Corporate card and expense management startup Ramp announced it has raised a fresh $300Mn in equity at a substantially reduced valuation of $5.8Bn. Last March, the company said it had raised $200Mn at a valuation of $8.1Bn. Still, a 28% drop in valuation is substantially less than other public- and private-market fintechs, including names like Affirm and Klarna, have seen in the past year or so. The latest $300Mn round was co-led by existing investor Thrive Capital and new investor Sands Capital. Other investors participating in the latest financing include Founders Fund, General Catalyst, and former Amex CEO Ken Chenault. The company plans to use the funds to increase hiring (an outlier these days!) and to accelerate product development.

Coinbase Acquires Minority Stake in Circle

Coinbase has acquired a minority stake in Circle Internet Financial as the companies move to dissolve the consortium that had been responsible for issuing the USDC stablecoin. Once the transition is complete, Circle will handle the governance and issuance of USDC in-house. USDC is the second most popular stablecoin after Tether (USDT), which has been the subject of frequent speculation about its financial backing. Support for USDC is set to grow, with six additional blockchain protocols planning to add native support for the token.

Current and Cross River Team on Secured Charge Card

Current has partnered with Cross River Bank to power the company’s credit-building secured charge card product. Current’s new offering, which will be available to its 4Mn members, will enable users to safely build their credit history through a unified spending balance. Head of Cards and BaaS at Cross River, Anthony Peculic, said of the news, “We are excited to partner with Current to create a custom solution and bring this credit building product to market. We have been, and continue to be, committed to expanding access to financial services and empowering underserved communities. Together, we can make a meaningful impact by providing individuals with the tools they need to establish or rebuild their credit profiles.”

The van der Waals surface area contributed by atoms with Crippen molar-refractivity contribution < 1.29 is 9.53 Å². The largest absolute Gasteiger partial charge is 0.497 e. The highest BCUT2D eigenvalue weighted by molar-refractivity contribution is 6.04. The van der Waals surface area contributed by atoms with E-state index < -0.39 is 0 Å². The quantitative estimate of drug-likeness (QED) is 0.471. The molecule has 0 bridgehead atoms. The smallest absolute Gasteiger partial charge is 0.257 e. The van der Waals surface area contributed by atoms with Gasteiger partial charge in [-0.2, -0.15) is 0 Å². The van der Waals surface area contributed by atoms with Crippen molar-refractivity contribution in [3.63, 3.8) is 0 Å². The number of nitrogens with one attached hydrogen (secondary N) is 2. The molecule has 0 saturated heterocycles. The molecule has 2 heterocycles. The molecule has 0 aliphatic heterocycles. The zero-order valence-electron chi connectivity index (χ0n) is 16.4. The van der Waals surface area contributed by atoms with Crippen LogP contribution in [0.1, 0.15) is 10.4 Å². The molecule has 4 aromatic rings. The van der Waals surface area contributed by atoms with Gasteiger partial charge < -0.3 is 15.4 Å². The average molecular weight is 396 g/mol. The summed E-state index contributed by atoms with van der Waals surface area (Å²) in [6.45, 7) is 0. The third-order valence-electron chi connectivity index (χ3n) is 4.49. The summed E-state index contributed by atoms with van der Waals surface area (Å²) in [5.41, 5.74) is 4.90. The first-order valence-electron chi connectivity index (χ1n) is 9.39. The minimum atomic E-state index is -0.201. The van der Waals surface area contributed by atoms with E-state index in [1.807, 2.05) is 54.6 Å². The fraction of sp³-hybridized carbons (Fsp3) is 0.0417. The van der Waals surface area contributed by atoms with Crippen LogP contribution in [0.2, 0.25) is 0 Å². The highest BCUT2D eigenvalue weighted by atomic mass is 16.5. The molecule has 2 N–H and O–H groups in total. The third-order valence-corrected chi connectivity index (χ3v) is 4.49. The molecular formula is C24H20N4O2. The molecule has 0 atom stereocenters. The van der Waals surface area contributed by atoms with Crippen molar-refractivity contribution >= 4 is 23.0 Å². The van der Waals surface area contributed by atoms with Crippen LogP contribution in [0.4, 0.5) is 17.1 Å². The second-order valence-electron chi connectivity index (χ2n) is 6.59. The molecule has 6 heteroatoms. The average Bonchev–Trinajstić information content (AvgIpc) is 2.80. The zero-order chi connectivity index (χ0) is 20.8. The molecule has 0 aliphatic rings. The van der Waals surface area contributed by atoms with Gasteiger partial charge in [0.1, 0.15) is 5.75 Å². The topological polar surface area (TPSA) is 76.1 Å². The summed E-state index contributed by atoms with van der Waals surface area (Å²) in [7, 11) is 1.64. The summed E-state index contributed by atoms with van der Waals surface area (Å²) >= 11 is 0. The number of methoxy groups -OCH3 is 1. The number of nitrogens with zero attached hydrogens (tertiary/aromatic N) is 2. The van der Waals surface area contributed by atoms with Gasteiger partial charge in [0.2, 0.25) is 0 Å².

Consumer Credit Growth Slows on High Rates, Tightened Underwriting

Are the “glory days” of consumer lending behind us? While hopes remain high for a “soft landing,” with rising rates and tightening credit policies, growth in consumer credit is noticeably slowing. In July, year-over-year growth in consumer loans was 5.9%, a decline from the 7.3% increase in June and 10.8% increase at the start of the year. Total consumer loan balances at U.S. banks fell in July, the first such drop since 2020. Borrowers held a total of $1.84T in loans in July, down slightly from $1.89T in June.

As bank deposits decline, some banks are selling assets, including consumer loans, as a means of generating liquidity. Industry analysts expect to see further deterioration in credit quality, especially at the margins, where household budgets continue to be stressed by rising prices. Still, overall, banks see consumers as resilient, thanks to a continued strong job market. Even if the pace is slowing, credit card lenders plan to remain in growth mode.